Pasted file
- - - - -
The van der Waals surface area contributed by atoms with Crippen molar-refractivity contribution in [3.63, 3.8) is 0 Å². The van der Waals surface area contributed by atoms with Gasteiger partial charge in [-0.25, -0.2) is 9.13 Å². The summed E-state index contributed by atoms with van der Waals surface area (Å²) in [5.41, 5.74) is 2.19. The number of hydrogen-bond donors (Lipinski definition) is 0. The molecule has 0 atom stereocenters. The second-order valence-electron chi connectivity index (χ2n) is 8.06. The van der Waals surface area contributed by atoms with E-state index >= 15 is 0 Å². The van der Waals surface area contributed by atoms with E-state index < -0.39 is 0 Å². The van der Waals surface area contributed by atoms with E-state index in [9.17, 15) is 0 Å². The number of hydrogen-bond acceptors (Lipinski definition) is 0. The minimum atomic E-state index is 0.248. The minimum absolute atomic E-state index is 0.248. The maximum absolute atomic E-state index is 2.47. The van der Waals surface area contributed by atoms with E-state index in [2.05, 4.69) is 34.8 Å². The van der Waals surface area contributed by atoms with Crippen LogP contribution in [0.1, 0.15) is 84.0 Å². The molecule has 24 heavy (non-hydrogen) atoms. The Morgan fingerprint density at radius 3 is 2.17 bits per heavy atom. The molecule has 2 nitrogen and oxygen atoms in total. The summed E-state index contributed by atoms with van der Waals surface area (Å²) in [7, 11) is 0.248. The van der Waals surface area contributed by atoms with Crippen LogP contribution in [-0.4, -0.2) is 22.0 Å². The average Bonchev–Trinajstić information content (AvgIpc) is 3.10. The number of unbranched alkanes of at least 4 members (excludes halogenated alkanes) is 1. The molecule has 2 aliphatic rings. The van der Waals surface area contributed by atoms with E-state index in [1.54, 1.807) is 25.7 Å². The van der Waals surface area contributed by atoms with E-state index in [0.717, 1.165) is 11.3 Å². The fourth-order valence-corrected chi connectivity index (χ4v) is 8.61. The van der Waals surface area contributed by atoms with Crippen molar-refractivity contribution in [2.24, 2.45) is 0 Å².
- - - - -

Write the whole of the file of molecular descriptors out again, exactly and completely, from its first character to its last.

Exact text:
The van der Waals surface area contributed by atoms with Crippen molar-refractivity contribution in [3.63, 3.8) is 0 Å². The van der Waals surface area contributed by atoms with Gasteiger partial charge in [-0.25, -0.2) is 9.13 Å². The summed E-state index contributed by atoms with van der Waals surface area (Å²) in [5.41, 5.74) is 2.19. The number of hydrogen-bond donors (Lipinski definition) is 0. The molecule has 0 atom stereocenters. The second-order valence-electron chi connectivity index (χ2n) is 8.06. The van der Waals surface area contributed by atoms with E-state index >= 15 is 0 Å². The van der Waals surface area contributed by atoms with E-state index < -0.39 is 0 Å². The van der Waals surface area contributed by atoms with E-state index in [9.17, 15) is 0 Å². The number of hydrogen-bond acceptors (Lipinski definition) is 0. The minimum atomic E-state index is 0.248. The minimum absolute atomic E-state index is 0.248. The maximum absolute atomic E-state index is 2.47. The van der Waals surface area contributed by atoms with E-state index in [2.05, 4.69) is 34.8 Å². The van der Waals surface area contributed by atoms with Crippen LogP contribution in [0.1, 0.15) is 84.0 Å². The molecule has 24 heavy (non-hydrogen) atoms. The Morgan fingerprint density at radius 3 is 2.17 bits per heavy atom. The molecule has 2 nitrogen and oxygen atoms in total. The summed E-state index contributed by atoms with van der Waals surface area (Å²) in [7, 11) is 0.248. The van der Waals surface area contributed by atoms with Crippen LogP contribution in [-0.4, -0.2) is 22.0 Å². The average Bonchev–Trinajstić information content (AvgIpc) is 3.10. The number of unbranched alkanes of at least 4 members (excludes halogenated alkanes) is 1. The molecule has 2 aliphatic rings. The van der Waals surface area contributed by atoms with E-state index in [1.54, 1.807) is 25.7 Å². The van der Waals surface area contributed by atoms with E-state index in [0.717, 1.165) is 11.3 Å². The fourth-order valence-corrected chi connectivity index (χ4v) is 8.61. The van der Waals surface area contributed by atoms with Crippen molar-refractivity contribution in [2.24, 2.45) is 0 Å².